The star of such steamy films as Showgirls and Bound, Gina Gershon, proves she can deliver live on stage in Wild Women Don’t Get the Blues.
“It’s nice to see all my friends here,” Gina Gershon greeted the crowd as she stepped on stage in a tuxedo jacket that created a daring, plunging neckline. And, indeed, the house seemed packed with notables: This American Life host Ira Glass chatted amiably at the bar with someone who described himself as “a screenwriter and director,” and one could easily have cast a fine independent film with occupants of the tables leading to the stage. The audience hooted appreciatively when Gershon removed the jacket to reveal a truly extraordinary, nearly-backless halter top with ruched, diaphanous sleeves that she could alternately pull around her neck like a hood or let hang in cold-shouldered elegance. “You guys are easy,” she said in response to the ovation.
But Gershon is offering way more than beauty in her residency at the Café Carlyle: there are also laughs! She uses the title of the show — Wild Women Don’t Get the Blues — to offer tribute to several spirited ladies who helped shape her. This includes her Grandma Pearl, an inadvertently bigamist gambler who always saw her married lover on Thursdays. “Isn’t Thursday the sexiest night of the week?” Gershon observed. “Let’s just pretend it’s Thursday.” She also gives Pearl’s sister, Aunt Ida, credit for her first sex talk: “Men just want to shoot their junk up in ya,” Gershon recalled Ida saying — also noting that Ida always carried false eyelashes and a douche in her purse.
Pearl’s housekeeper, Marie, also got a shout out for both telling Gershon: “You ain’t the marrying kind!” when Gershon was only nine years old and also for advising Gershon that a lady always ought to carry a knife (Gershon whips one out onstage and displays that she can handle it dexterously). Indeed, the gruff wisdom of Marie got a whole song written by Gershon, one of several on which the actress surprised the audience by accompanying herself on the “Jew’s harp” (also known as the “jaw harp” and a variety of other names — it’s an unusual little mouth instrument that produces a pleasant “boing” of a sound).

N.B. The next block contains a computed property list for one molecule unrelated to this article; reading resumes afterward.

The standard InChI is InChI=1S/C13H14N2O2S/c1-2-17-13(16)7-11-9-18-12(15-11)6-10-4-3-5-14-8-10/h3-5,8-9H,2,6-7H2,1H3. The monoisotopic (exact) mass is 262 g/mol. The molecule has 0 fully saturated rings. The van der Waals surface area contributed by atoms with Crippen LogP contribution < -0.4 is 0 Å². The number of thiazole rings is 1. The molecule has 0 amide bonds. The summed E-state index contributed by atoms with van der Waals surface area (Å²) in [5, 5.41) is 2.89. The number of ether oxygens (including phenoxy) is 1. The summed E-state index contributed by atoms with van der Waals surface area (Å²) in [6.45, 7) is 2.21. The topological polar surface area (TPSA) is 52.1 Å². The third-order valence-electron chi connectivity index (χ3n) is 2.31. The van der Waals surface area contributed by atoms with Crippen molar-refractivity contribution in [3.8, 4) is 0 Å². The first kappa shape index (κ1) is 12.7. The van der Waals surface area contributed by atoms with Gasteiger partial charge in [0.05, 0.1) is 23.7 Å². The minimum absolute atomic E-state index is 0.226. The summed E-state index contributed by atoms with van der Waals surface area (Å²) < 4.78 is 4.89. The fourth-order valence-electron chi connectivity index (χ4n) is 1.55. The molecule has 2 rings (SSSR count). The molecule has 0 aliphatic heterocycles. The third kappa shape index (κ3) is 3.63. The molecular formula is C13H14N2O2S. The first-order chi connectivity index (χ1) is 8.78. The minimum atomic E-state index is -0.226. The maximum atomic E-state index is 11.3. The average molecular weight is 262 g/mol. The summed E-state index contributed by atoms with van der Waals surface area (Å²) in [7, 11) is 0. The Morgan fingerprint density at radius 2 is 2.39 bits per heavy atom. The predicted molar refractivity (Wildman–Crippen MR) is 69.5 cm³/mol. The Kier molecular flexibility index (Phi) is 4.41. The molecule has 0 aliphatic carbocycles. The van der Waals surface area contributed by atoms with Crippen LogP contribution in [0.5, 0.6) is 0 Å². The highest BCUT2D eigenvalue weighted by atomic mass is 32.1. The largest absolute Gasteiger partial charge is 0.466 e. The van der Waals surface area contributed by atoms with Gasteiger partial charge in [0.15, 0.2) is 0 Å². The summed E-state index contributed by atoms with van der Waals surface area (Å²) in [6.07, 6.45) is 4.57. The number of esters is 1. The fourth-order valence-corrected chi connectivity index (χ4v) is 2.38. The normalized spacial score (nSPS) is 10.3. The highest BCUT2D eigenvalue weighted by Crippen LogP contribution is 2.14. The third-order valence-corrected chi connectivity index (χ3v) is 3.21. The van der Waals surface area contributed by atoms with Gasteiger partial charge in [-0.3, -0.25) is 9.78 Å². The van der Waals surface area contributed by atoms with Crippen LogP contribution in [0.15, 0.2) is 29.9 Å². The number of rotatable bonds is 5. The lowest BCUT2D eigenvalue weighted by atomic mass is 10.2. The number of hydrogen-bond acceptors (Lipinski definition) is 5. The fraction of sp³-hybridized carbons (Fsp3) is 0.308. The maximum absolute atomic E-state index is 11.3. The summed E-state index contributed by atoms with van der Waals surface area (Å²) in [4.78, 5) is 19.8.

Early on, Gershon introduced her musical director, the wonderful trumpet player Steven Bernstein, but insisted she couldn’t tell the story of how they met because she was “trying to keep it classy” for the Carlyle crowd. Considering how fearlessly blue some of other her material was, one can only imagine what was deemed to dark to share. It’s also worth noting that I have rarely seen a performer introduce her band (which also included Eli Brueggemann on piano, Brad Jones on bass, and Jerome Jennings on drums) with more gusto or more genuinely dance it out to their solos.
Nevertheless, it was Gershon’s undeniable sensuality that stole the show, and it came in a variety of flavors. There was the tough girl, delivering “Wild Women Don’t Get the Blues” and “I’m Gonna Catch Me a Rat” with a snarl. There was the supper club chanteuse cooing “He’s a Tramp” and “My Heart Belongs to Daddy” with a breathy bump-and-grind. There was even the jilted lover, making her way through the stages of a break-up with an extraordinary medley that combined such diverse material as “You Belong to Me” and “Nothing Compares 2 You.”
We also get some behind-the-scenes dish, as one might hope from a movie star doing confessional cabaret. Memorably, Gershon describes her early days heading from school into show business — during which she auditioned, waitressed, got a small part, waitressed some more, got a bigger part, went back to waitressing, and then finally got her big break — in a prestige picture to be helmed by a complex Dutch director — that turned out to be Showgirls. She recalls a moment when she was hanging from a rope, about to descend into a sea of nude dancers, and she thought, “I studied the classics for this?!” She also recounts the director approaching her with the idea that they ouhght to show her vagina on film. Her solution: “I needed to outcrazy the crazy,” she said — suggesting that instead they dive in and show audiences the inside of her genitalia like nothing they’d ever seen before! The director relented.
The evening’s vocal highlights came when Gershon really allowed herself to let loose and open up. This includes delivering big notes with invigorating abandon on “In the Dark” — which she ostensibly chose as a tribute to Caryle king Bobby Short but is simply a sensational number for Gershon. She also rocks the house with “Just Dropped In (To See What Condition My Condition Was In” amid a frank discussion of her experiences with ketamine treatments; the rendition was so wild that the audience could barely believe it was written by Kenny Rogers.
Years ago, I saw Gershon playing Rose in Bye Bye Birdie, and I remember thinking that – while she delivered the material capably – she was somewhat underserved by the big bustle of a Broadway stage. However, in the intimate space of the Carlyle, Gershon’s shoulder-swaying, hair-tossing, naughty-smiling sexiness rivals that of Jessica Rabbit famously sauntering onto the stage to croon “Why Don’t You Do Right?” in Who Framed Roger Rabbit? To Gershon’s credit — she’s just a beautifully animated but one-hundred-percent real.
Gina Gershon will perform Tuesdays through Saturdays at the Cafe Carlyle through June 16. Available tickets and show times are on ticketweb.
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Last modified: June 19, 2018